Swing is a lively, non-progressive partner dance that can be danced to a wide variety of music, from blues to rock & roll. Non-progressive means it's mostly performed in one spot, so it's very convenient on a crowded dance floor.
Swing is one of the most versatile partner dances you can learn - very social and beginner friendly. Easily adaptable to a wide range of tempos, it involves movements with lots of swinging, spinning and rhythmic, creative footwork.
There are many different styles of swing, the term actually refers to a group of dances that developed from the swing style of jazz music in the first half of the last century. There's Lindy Hop, Boogie-Woogie, Jitterbug, Shag, Charleston, West Coast and East Coast Swing, just to name a few. Each of these dances has its own distinct flavor.
One of the most popular and very suitable for beginners is the East Coast Swing. It's a bit more social and relaxed than other versions. It's also a formal ballroom dance and the easiest to learn. Perfect for beginners, which is why we'll focus on this version here. It will create a good foundation and is the base for other more complex versions.
East Coast Swing can be danced to a variety of music styles. If it's written in 4/4 time and has a tempo between 135-170 beats per minute, you can swing it.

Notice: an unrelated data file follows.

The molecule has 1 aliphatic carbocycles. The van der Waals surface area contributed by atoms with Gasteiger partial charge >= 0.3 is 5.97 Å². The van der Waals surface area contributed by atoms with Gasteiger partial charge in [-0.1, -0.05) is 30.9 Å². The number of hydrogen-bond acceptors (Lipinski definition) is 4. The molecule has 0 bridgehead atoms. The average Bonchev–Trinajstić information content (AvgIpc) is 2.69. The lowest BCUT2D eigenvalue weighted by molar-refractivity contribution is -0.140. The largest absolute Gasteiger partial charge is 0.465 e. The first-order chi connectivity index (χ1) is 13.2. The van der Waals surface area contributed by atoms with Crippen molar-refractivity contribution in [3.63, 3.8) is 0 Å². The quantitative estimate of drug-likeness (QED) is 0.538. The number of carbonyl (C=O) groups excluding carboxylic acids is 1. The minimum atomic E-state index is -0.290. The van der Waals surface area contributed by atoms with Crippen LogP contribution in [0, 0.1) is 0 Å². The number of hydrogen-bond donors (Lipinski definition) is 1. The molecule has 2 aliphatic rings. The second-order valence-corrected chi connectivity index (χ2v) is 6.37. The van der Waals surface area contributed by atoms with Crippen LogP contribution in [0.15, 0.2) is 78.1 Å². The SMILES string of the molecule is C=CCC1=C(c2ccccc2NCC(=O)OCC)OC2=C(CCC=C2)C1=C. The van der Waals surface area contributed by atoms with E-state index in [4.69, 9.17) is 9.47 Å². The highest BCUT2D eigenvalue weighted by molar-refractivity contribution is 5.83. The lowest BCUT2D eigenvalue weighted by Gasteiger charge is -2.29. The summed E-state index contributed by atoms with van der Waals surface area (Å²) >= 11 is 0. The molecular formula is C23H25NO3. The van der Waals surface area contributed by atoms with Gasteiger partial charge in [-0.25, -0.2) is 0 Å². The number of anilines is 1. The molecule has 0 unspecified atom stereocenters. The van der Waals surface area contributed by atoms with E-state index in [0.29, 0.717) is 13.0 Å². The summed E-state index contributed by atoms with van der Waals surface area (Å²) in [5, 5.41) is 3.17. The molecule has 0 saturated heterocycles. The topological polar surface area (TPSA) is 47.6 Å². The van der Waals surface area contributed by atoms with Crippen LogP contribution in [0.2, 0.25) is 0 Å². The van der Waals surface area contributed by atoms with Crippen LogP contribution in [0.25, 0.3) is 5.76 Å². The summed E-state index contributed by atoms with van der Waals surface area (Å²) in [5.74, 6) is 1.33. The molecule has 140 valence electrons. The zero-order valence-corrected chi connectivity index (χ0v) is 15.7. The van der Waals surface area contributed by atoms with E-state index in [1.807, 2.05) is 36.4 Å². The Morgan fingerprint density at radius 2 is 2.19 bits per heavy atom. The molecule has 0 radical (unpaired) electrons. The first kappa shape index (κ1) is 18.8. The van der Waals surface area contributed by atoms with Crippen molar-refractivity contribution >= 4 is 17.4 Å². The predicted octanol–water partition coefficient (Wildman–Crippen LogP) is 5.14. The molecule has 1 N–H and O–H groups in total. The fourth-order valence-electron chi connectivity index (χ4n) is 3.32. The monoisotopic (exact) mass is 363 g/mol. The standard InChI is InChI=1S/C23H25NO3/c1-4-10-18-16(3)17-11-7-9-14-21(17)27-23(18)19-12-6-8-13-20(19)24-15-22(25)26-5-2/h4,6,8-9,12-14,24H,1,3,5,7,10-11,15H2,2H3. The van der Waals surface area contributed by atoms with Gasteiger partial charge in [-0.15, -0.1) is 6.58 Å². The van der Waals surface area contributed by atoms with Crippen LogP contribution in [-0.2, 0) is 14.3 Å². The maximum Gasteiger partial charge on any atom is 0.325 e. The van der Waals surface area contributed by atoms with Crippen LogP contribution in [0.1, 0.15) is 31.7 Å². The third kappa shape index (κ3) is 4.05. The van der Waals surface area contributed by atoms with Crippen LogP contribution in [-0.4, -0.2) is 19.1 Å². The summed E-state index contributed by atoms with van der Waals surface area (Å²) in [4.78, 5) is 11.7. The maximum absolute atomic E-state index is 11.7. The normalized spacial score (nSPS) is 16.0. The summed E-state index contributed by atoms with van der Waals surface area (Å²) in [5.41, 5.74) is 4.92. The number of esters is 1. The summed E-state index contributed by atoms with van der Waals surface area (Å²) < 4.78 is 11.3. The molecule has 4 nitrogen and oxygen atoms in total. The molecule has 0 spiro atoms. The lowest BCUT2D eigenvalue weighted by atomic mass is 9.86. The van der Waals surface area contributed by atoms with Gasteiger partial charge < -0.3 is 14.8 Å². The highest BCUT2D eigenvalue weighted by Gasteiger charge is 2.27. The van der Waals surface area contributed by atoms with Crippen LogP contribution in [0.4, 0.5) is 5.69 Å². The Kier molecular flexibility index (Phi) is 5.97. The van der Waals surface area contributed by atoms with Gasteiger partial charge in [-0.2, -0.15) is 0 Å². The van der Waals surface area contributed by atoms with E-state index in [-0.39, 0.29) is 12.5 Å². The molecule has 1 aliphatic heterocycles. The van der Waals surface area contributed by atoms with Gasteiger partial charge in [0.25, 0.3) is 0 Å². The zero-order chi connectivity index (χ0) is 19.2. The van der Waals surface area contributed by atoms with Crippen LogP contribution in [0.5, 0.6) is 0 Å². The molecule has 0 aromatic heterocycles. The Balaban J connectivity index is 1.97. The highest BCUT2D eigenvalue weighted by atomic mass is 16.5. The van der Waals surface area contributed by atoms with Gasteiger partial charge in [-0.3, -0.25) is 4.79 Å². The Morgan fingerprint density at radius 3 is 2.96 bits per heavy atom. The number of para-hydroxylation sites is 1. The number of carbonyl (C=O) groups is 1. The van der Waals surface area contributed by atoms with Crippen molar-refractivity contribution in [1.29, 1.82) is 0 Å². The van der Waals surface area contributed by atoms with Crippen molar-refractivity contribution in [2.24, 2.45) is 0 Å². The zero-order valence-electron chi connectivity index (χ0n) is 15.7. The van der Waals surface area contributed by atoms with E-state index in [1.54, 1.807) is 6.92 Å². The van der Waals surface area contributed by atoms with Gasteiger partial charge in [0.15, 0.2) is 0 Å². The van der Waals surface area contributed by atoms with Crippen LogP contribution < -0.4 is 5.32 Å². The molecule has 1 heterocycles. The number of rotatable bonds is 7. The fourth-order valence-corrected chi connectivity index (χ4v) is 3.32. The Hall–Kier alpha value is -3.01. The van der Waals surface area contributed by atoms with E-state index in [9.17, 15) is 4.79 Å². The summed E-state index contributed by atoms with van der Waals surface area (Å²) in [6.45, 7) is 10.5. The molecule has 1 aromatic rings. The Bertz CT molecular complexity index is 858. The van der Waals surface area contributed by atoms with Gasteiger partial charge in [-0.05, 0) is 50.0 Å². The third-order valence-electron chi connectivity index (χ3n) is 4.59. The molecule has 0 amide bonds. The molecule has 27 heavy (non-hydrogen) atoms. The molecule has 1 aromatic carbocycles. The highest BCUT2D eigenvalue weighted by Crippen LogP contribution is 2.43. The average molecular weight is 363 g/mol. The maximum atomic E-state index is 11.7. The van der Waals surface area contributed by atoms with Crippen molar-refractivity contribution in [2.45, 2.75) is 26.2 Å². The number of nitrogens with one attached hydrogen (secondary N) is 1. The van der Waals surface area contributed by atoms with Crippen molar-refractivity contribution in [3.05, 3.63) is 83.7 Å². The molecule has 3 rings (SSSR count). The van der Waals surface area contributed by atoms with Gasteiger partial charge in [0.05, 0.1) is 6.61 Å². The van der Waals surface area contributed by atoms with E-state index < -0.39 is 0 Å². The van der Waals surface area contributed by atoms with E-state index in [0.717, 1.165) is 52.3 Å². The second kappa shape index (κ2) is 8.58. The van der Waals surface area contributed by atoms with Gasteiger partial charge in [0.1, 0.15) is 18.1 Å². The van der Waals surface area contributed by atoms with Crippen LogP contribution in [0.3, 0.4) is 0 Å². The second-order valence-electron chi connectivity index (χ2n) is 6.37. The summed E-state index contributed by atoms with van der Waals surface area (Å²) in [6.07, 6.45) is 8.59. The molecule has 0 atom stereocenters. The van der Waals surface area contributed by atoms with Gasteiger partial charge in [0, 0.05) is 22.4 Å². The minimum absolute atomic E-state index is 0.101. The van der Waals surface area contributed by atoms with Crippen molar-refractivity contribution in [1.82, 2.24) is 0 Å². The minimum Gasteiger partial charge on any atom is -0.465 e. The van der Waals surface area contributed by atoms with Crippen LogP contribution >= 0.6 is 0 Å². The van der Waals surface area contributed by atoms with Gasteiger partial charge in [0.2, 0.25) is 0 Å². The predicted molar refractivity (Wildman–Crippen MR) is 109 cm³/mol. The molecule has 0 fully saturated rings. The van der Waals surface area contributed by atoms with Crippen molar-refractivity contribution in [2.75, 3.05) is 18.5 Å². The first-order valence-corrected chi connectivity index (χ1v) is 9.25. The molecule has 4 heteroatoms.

To dance swing you'll need a partner, a sense of humor, and a bit of endurance. It may seem a bit intimidating at first, especially if you're watching those who really mastered it. But as with all things, you have to start with the basics. And the basics are easy. Once you learn the fundamentals, you'll be swinging in no time. Always remember, wear comfortable shoes. Now let's go swinging.
Basic steps (East Coast Swing)
Beginners usually start with East Coast Swing, because it is the easiest of all swing styles. Here we will show you the basic 6 count step for East Coast Swing.
East Coast Swing has a basic count of 1&2, 3&4, 5,6. It's known as a triple step swing. The basic pattern is triple step, triple step, and a rock step.
When you're starting out you can replace the triple step with a single step. In that case the pattern would be step, step, rock step or rock step, step, step, depending on how you start counting. The overall progression is, of course, the same.
The triple step is really not that difficult to master, it is performed in a chasse-like manner - side step, together, side step.
Instructions & Diagrams:
- 1&2: Triple step (chasse) to the left (left-right-left)
- 3&4: Triple step to the right (right-left-right)
- 5: Step backward with your left foot
- 6: Weight shifts to your right foot
Basic Steps For Women: The woman starts with her right foot.
- 1&2: Triple step (chasse) to the right (right-left-right)
- 3&4: Triple step to the left (left-right-left)
- 5: Step backward with your right foot
- 6: Weight shifts to your left foot
Remember, keep the steps small.
Now let's have some more fun, let's do some kicking:
Where to go next?
When you're ready for more fun, check out our recommended video lessons. Video is a great way to learn dancing.